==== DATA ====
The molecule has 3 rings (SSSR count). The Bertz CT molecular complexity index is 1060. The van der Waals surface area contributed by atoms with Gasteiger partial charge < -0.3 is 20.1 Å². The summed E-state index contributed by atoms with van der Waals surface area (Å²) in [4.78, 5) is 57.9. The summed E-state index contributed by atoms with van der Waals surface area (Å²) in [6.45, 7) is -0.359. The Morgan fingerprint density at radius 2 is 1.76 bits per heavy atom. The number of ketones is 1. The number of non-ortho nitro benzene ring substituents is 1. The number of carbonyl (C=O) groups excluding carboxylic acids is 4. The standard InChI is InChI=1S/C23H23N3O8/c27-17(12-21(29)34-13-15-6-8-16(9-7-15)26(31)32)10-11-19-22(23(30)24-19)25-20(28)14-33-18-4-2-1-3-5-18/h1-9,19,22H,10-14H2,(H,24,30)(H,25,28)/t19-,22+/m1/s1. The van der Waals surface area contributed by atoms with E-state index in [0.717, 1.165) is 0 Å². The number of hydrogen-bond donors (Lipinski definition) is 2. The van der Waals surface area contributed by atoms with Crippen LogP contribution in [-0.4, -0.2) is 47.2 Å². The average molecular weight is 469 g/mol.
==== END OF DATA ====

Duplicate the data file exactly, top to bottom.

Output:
The molecule has 3 rings (SSSR count). The Bertz CT molecular complexity index is 1060. The van der Waals surface area contributed by atoms with Gasteiger partial charge < -0.3 is 20.1 Å². The summed E-state index contributed by atoms with van der Waals surface area (Å²) in [4.78, 5) is 57.9. The summed E-state index contributed by atoms with van der Waals surface area (Å²) in [6.45, 7) is -0.359. The Morgan fingerprint density at radius 2 is 1.76 bits per heavy atom. The number of ketones is 1. The number of non-ortho nitro benzene ring substituents is 1. The number of carbonyl (C=O) groups excluding carboxylic acids is 4. The standard InChI is InChI=1S/C23H23N3O8/c27-17(12-21(29)34-13-15-6-8-16(9-7-15)26(31)32)10-11-19-22(23(30)24-19)25-20(28)14-33-18-4-2-1-3-5-18/h1-9,19,22H,10-14H2,(H,24,30)(H,25,28)/t19-,22+/m1/s1. The van der Waals surface area contributed by atoms with E-state index in [0.717, 1.165) is 0 Å². The number of hydrogen-bond donors (Lipinski definition) is 2. The van der Waals surface area contributed by atoms with Crippen LogP contribution in [-0.4, -0.2) is 47.2 Å². The average molecular weight is 469 g/mol.